My 1st lesson to pack WELL - Cast Iron actually damaged!
The last tip is how to package against damage without making the package heavy. I am a big believer in 1) saving money 2) treading lightly. I have never purchased any packing materials for the exception of small mailing envelopes and tape. Free boxes and packing materials can all be had on freecycle or through local businesses. It's good for the environment and your wallet!

When wrapping breakables I bubble wrap first then stuff with plain white packing paper leaving 2" between the item and the box for movement. I often start with a 1" layer of recycled packing peanuts in the bottom of the box. Light clothing gets pretty tissue paper and is inserted into a mailing envelop.

Just a few tricks of the trade. Happy shipping!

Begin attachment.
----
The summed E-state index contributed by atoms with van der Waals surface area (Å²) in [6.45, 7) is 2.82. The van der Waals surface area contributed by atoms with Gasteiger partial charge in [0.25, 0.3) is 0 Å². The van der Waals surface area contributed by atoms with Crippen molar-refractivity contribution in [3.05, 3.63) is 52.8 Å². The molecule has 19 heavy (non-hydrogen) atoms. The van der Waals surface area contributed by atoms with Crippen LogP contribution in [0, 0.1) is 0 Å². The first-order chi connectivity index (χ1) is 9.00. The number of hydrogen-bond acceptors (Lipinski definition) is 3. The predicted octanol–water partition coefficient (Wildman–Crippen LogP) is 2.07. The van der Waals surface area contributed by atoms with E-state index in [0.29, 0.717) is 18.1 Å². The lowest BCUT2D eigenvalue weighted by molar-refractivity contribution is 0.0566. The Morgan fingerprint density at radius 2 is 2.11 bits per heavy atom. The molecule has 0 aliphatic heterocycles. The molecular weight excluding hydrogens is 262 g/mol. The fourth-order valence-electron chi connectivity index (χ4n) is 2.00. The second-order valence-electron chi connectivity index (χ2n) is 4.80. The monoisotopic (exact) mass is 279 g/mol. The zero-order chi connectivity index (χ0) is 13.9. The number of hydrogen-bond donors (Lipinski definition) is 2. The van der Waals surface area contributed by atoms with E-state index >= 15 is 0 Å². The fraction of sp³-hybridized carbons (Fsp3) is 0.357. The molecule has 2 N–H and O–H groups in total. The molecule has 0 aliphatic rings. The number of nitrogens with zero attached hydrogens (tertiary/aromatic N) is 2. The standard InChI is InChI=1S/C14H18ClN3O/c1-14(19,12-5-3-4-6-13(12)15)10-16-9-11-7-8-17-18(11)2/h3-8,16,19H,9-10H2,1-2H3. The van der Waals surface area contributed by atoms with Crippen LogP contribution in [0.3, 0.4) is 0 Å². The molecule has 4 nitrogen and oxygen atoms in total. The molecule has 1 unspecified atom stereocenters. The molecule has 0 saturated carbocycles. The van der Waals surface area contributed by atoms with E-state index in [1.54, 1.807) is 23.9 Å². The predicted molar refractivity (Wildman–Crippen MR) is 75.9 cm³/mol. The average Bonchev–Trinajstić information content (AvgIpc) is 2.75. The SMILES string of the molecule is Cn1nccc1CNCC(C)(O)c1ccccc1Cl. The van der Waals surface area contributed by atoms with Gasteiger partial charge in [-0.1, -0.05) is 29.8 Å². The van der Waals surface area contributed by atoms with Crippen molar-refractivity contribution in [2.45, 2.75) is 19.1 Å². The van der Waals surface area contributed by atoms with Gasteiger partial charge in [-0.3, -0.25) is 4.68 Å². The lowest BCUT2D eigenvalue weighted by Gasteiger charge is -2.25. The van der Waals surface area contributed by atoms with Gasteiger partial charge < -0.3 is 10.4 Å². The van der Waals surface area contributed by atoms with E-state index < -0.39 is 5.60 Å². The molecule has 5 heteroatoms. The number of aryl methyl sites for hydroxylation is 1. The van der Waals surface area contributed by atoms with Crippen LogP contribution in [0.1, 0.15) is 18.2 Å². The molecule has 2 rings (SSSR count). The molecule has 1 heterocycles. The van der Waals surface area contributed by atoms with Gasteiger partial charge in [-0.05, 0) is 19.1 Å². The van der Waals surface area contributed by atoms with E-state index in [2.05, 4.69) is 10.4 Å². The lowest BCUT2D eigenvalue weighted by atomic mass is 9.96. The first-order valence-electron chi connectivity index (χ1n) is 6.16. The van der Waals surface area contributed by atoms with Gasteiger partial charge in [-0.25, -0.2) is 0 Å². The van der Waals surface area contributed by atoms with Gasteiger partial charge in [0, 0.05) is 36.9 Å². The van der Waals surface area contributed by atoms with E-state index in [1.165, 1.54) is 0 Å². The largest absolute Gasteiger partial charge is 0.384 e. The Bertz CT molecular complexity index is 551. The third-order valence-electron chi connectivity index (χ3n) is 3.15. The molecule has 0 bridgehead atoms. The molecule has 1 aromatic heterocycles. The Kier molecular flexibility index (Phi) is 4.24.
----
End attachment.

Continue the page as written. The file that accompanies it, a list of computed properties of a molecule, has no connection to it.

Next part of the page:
Wednesday, August 7, 2013

For Love of Lamb and Life

The July-August edition of Martha Stewart Living Magazine has published a wonderful feature article about a Charlottesville area Yarn CSA.  Each year you buy your very own share of hand sheared fleeces straight from the farm. Most often the term CSA (Community Supported Agriculture) refers to the purchase of produce throughout the growing season. Buying into a CSA before the crop is harvested helps farmers plan and pay for the coming year. In 2007, Susan Gibbs, owner of Juniper Moon Farm, began the first Yarn and Fiber CSA in the United States where individuals can pay a set annual fee and receive in turn lovely yarns. For economic reasons, Susan relocated her 8 year old business from Martha's Vineyard to Virginia giving her the opportunity to expand.

Sally, one of my hens on Forsythia Hill.